The neighborhood where my students come from can be full of negativity. My students need to learn how to support each other and accept the mistakes that come with the natural process of learning. Synergy is a strategy that is a core element of my blended model; it defines and reinforces the behaviors that successful teams use to work together to overcome a problem. Synergy has four basic expectations: 1) Push each other's thinking; 2) Share the load; 3) Use Accountable Talk; and 4) Move with speed. I use these expectations in a quick evaluation of each group every time we do group work, and the "winning group" receives a small prize, which reinforces my academic and social expectations and incentivizes friendly competition.
Part of building a reflective classroom is giving students the space to reflect on all aspects of their learning from their behavior to the resources in the room. Goal setting is a way to teach this expectation, whole group, to students early in the year, and as a way to focus them during it. Each Monday, students write a Goal post it that has some sample questions to guide students. Ultimately, students can select their own topic, and that free range takes time to nurture into SMART goals. Many students write something like "listen in class" but when we discuss on Tuesday and say "Did you reach this goal?" the answer is not measureable. We want our students to see goals as a procedure that can guide their self-driven learning, not as a reaffirmation of the teacher's thoughts or wants for the student.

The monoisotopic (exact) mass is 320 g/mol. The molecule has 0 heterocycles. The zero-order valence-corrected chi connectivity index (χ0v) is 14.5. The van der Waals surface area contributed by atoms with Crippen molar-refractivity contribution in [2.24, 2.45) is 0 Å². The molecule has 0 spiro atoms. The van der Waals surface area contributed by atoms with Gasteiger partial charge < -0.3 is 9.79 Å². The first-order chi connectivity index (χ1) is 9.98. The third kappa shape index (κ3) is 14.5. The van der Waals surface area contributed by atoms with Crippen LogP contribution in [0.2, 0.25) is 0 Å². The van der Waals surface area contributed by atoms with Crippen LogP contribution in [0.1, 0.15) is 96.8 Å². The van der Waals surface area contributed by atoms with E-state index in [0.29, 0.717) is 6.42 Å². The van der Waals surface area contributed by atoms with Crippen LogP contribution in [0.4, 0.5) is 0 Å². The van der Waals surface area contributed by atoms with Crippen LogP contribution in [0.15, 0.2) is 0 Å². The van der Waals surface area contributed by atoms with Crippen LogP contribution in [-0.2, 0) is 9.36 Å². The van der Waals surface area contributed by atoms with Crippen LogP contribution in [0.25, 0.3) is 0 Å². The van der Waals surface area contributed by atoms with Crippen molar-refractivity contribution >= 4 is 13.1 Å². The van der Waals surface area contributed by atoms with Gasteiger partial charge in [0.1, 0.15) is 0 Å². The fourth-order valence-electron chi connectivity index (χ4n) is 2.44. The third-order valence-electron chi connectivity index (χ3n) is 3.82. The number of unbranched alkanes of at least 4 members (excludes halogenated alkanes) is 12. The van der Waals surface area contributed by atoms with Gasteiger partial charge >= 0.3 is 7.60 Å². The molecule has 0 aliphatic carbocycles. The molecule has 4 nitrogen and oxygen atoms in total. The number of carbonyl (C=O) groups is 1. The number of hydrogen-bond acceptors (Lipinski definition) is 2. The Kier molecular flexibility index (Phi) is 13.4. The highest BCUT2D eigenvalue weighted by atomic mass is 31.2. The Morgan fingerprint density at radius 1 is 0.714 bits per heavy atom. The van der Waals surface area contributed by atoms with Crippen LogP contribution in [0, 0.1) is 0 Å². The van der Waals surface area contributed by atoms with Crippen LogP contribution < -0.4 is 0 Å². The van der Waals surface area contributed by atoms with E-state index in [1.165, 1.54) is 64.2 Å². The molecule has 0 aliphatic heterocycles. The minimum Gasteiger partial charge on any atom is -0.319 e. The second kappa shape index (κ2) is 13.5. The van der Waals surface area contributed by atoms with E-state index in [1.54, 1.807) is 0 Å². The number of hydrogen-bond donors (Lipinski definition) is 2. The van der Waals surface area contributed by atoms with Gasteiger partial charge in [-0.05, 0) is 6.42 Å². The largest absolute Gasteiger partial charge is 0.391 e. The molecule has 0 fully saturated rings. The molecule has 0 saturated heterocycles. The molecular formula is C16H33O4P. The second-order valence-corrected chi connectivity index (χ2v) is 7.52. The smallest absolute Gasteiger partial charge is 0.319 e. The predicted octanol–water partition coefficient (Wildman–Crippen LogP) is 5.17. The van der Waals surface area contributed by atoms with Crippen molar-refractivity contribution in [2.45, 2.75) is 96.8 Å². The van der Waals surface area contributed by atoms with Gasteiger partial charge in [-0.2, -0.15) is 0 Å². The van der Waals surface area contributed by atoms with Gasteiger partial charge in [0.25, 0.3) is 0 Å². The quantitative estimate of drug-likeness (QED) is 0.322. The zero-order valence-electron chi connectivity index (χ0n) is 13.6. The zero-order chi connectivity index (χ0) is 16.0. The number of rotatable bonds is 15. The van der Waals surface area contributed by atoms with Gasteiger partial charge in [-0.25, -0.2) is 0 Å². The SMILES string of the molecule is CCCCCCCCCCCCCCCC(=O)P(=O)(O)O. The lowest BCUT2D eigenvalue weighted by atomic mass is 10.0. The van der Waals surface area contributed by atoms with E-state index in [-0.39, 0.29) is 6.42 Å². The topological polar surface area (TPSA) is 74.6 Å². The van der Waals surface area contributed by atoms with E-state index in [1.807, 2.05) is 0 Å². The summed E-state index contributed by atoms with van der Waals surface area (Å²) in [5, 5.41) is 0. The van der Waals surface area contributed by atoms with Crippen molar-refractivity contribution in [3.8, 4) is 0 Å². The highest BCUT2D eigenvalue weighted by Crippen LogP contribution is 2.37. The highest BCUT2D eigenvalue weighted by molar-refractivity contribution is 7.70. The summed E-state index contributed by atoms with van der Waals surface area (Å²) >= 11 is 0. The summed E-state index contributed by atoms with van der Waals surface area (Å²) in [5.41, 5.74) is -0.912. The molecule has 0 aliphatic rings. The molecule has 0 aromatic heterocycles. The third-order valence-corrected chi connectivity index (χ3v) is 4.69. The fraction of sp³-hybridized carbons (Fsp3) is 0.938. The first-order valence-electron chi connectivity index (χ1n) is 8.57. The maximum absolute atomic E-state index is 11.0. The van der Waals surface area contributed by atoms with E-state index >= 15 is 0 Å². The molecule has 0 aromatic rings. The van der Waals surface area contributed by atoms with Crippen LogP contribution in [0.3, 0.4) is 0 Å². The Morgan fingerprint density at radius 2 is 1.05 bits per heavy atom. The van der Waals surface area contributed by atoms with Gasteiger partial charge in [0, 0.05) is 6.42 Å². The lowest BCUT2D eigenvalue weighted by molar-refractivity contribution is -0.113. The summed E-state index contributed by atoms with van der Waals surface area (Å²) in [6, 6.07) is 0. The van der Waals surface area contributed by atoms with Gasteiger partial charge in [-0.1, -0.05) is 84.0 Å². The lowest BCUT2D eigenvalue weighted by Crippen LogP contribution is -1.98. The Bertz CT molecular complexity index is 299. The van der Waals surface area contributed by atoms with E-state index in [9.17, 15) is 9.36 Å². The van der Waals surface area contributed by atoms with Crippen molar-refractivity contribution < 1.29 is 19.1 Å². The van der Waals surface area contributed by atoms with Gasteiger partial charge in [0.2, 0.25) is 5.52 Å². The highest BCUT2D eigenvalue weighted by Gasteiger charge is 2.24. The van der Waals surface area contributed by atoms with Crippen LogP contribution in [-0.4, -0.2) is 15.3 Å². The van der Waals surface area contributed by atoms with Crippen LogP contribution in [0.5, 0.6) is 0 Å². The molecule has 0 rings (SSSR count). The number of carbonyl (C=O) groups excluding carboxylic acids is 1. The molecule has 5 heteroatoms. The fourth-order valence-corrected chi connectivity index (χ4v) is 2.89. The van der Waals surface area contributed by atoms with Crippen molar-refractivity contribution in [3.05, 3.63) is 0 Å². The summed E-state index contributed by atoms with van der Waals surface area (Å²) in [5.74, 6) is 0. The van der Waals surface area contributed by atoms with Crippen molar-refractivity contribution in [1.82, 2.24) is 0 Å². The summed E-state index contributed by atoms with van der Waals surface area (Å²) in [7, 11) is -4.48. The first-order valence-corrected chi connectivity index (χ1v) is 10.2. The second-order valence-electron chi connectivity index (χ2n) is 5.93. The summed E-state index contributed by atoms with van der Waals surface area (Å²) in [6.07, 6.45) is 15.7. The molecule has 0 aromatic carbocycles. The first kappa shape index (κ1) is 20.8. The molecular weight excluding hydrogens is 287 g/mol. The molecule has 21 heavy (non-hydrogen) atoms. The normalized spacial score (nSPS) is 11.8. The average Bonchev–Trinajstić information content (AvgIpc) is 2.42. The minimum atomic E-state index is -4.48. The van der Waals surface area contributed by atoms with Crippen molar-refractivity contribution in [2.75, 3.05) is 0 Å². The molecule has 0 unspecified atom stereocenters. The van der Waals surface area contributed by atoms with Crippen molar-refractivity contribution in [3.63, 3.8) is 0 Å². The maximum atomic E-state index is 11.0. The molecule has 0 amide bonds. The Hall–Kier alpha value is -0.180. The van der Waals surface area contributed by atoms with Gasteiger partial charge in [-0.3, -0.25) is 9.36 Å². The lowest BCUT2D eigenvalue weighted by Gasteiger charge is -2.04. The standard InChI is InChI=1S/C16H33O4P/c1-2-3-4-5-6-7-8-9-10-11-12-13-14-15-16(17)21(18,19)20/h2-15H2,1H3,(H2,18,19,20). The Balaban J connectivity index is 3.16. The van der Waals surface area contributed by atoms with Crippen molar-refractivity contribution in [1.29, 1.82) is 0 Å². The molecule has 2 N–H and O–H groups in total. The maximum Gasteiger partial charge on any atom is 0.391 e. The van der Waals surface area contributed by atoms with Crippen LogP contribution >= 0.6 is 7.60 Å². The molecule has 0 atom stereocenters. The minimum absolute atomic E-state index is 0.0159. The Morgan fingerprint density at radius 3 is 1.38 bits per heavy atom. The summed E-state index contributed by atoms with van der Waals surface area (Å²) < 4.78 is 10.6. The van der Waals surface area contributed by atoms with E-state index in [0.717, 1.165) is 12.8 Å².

The basketball problem is a built in way to teach the students about rigor. At the beginning of the year, we discussed how math is like an onion. There are many layers and each one is more complex than the last. The "shot" is an opportunity to reward risk-taking and get the students really thinking about the most high-complexity questions that I can ask. For this reason, students are doubly invested in this part of class. One because they want to challenge themselves, and two because they want to get up there and take the shot.
This collaborative strategy is simple but effective. Students roam the room finding new questions to answer together, and scan the code with an iPad to check their work. Then, they put all the answers together to unlock a secret code. The use of QR codes in class has greatly improved the effectiveness of student work because of their ability to stop and check their answers. Their enthusiasm for this activity is clear, and making it into a competition of sorts makes it all the more fun. I utilize the QR codes in everything from directions to links to activities. Still, my favorite use is monitoring groups during QR code breakers.